Simple Layers and Configuration

Most language support and many other amazing features can be added to Emacs from many hundreds of packages created by the community. It does seem that there is a package for just about everything you want to do.

Spacemacs uses Layers that organise these packages and the configuration to make them work seamlessly together. For example, the Clojure layer is composed of 9 different packages that you would otherwise have to know about and install and then get them to work together with a bit of configuration code. Layers make things very simple, requiring only one word to be added to the Spacemacs configuration file.

Emacs - butterfly mode


SPC SPC butterfly to activate in Spacemacs. Use this great power very carefully.

Simple Configuration

Spacemacs provides a well tested configuration file called ~/.spacemacs that provides lots of sensible defaults and makes customising your experience very easy. This file is created during the Spacemacs installation.

.spacemacs.d/init.el file can be used as an alternative location for .spacemacs and is easier to manage in its own version control project.

The ~/.spacemacs configuration file is composed of three important sections

Section Purpose
dotspacemacs/layers Layers provide a simple way to add language support and tooling to Spacemacs. A layer can contain elisp configuration and packages from Melpa/Elpa. Individual Emacs packages can also be added (if they do not exist in any layer)
dotspacemacs/init configuration applied when Spacemacs first starts, eg evil or holy mode(emacs), themes, fonts, full screen, recent files, etc
dotspacemacs/user-config Add your own customisation here

Example .spacemacs configuration

Review the authors current .spacemacs.d/init.el configuration file for examples of changes and the dotfile configuration section of the Spacemacs documentation for a complete overview.

Opening and reloading the configuration file

Spacemacs provides specific keybindings for opening and reloading the ~/.spacemacs configuration file.

Vim Normal Emacs Description
SPC f e d M-m f e d open the ~/.spacemacs file
SPC f e R M-m f e R reload the configuration from ~/.spacemacs

Restart after changing configuration

The bigger a change you are making in the ~/.spacemacs configuration file, the more desirable it is to restart Emacs. For example, if you are adding a large layer or multiple layers and pulling in a number of packages. Unless its a small change, then restart Emacs with SPC q r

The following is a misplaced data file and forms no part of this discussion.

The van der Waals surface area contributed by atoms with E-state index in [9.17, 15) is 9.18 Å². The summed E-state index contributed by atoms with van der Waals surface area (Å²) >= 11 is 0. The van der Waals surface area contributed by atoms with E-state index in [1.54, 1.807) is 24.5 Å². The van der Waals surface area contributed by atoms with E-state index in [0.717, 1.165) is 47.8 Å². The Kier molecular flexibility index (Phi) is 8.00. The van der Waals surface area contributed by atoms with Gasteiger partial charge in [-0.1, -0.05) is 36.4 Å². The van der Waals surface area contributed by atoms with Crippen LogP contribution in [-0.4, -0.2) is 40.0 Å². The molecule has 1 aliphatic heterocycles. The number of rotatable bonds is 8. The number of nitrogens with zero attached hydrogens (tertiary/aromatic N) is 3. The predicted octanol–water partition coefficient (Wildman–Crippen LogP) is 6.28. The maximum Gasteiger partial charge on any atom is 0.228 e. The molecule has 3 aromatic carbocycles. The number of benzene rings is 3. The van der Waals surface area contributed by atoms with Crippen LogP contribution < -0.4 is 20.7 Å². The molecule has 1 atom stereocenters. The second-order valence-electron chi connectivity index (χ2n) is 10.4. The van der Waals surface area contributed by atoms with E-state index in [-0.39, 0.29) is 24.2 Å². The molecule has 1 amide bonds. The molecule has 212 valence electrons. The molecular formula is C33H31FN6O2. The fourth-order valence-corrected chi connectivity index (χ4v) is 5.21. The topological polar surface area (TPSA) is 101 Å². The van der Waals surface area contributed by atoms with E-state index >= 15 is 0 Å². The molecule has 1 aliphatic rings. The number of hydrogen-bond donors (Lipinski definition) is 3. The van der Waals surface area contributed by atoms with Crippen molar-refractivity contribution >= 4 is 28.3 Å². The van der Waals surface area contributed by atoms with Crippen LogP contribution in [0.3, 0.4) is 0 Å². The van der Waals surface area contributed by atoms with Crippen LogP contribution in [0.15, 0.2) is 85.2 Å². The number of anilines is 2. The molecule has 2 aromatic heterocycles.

Adding a Layer

Simply open the ~/.spacemacs file and add the name of the layer you want in the section dotspacemacs-configuration-layers. Some layers also take additional configuration in the form of variables in the layer definition.

See the Spacemacs documentation for a list of layers or open the help in Spacemacs SPC h SPC to list all the layers, pressing RET on a layer name to read about it.

Available Layers

SPC h l (or M-m h l in holy mode) displays a list of all layers available in Spacemacs. Type the layer name or scroll down (C-j) to a layer name and press TAB to preview the documentation for that layer or RTN to open the docs for that layer in a buffer.

Help layers - Helm list

Create your own layers with SPC SPC configuration-layer/create-layer. See the Spacemacs docs and Configuring Spacemacs, a tutorial for more information.

Spacemacs Clojure configuration example

Trying to use packages-list-packages to install packages directly is simply ignored by Spacemacs. See how to configure a package without a layer in the Spacemacs documentation.

The Spacemacs menu system use a mnemonic system for organising its menus and commands. So to access a menu of file related commands, you press SPC f and for a menu of buffer commands you would use SPC b.

The keybindings to open the file of the emacs dotfile (.spacemacs) are therefore: SPC f e d

Existing Emacs users

If you have configured Emacs before, you can consider the .spacemacs file as a replacement for the init.el file you would otherwise use to define your Emacs configuration.

Installing packages via the packages-list-packages method is ignored by Spacemacs. Any packages installed in this way will be ignored.

If no layer exists for a package, you can use a package without a layer.

You can add what ever elisp you like to the dotspacemacs/user-config section of the ~/.spacemacs configuration file.

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